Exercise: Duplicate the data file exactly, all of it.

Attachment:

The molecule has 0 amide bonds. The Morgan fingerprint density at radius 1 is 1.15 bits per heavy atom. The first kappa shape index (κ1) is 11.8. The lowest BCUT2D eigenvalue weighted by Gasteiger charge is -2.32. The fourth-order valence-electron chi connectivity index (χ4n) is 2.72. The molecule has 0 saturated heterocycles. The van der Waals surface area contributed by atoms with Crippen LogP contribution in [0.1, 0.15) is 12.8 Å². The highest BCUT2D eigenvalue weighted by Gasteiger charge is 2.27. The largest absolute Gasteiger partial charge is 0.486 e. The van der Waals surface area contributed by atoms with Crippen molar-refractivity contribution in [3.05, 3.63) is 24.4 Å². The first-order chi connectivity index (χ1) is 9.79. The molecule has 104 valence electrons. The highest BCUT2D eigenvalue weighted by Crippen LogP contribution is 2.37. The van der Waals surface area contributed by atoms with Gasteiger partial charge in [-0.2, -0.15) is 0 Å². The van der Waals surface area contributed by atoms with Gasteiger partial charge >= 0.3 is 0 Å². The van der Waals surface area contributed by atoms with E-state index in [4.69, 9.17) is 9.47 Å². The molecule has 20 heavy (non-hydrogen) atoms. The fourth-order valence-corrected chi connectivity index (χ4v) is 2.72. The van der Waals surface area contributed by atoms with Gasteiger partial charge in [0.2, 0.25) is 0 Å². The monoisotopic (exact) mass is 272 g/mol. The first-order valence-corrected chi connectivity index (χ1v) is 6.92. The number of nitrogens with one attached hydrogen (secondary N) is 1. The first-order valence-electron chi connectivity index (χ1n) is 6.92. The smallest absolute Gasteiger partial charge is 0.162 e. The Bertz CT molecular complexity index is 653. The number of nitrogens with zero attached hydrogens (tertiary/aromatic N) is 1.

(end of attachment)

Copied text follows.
The molecule has 0 amide bonds. The Morgan fingerprint density at radius 1 is 1.15 bits per heavy atom. The first kappa shape index (κ1) is 11.8. The lowest BCUT2D eigenvalue weighted by Gasteiger charge is -2.32. The fourth-order valence-electron chi connectivity index (χ4n) is 2.72. The molecule has 0 saturated heterocycles. The van der Waals surface area contributed by atoms with Crippen LogP contribution in [0.1, 0.15) is 12.8 Å². The highest BCUT2D eigenvalue weighted by Gasteiger charge is 2.27. The largest absolute Gasteiger partial charge is 0.486 e. The van der Waals surface area contributed by atoms with Crippen molar-refractivity contribution in [3.05, 3.63) is 24.4 Å². The first-order chi connectivity index (χ1) is 9.79. The molecule has 104 valence electrons. The highest BCUT2D eigenvalue weighted by Crippen LogP contribution is 2.37. The van der Waals surface area contributed by atoms with Gasteiger partial charge in [-0.2, -0.15) is 0 Å². The van der Waals surface area contributed by atoms with Gasteiger partial charge >= 0.3 is 0 Å². The van der Waals surface area contributed by atoms with E-state index in [4.69, 9.17) is 9.47 Å². The molecule has 20 heavy (non-hydrogen) atoms. The fourth-order valence-corrected chi connectivity index (χ4v) is 2.72. The van der Waals surface area contributed by atoms with Gasteiger partial charge in [0.2, 0.25) is 0 Å². The monoisotopic (exact) mass is 272 g/mol. The first-order valence-corrected chi connectivity index (χ1v) is 6.92. The number of nitrogens with one attached hydrogen (secondary N) is 1. The first-order valence-electron chi connectivity index (χ1n) is 6.92. The smallest absolute Gasteiger partial charge is 0.162 e. The Bertz CT molecular complexity index is 653. The number of nitrogens with zero attached hydrogens (tertiary/aromatic N) is 1.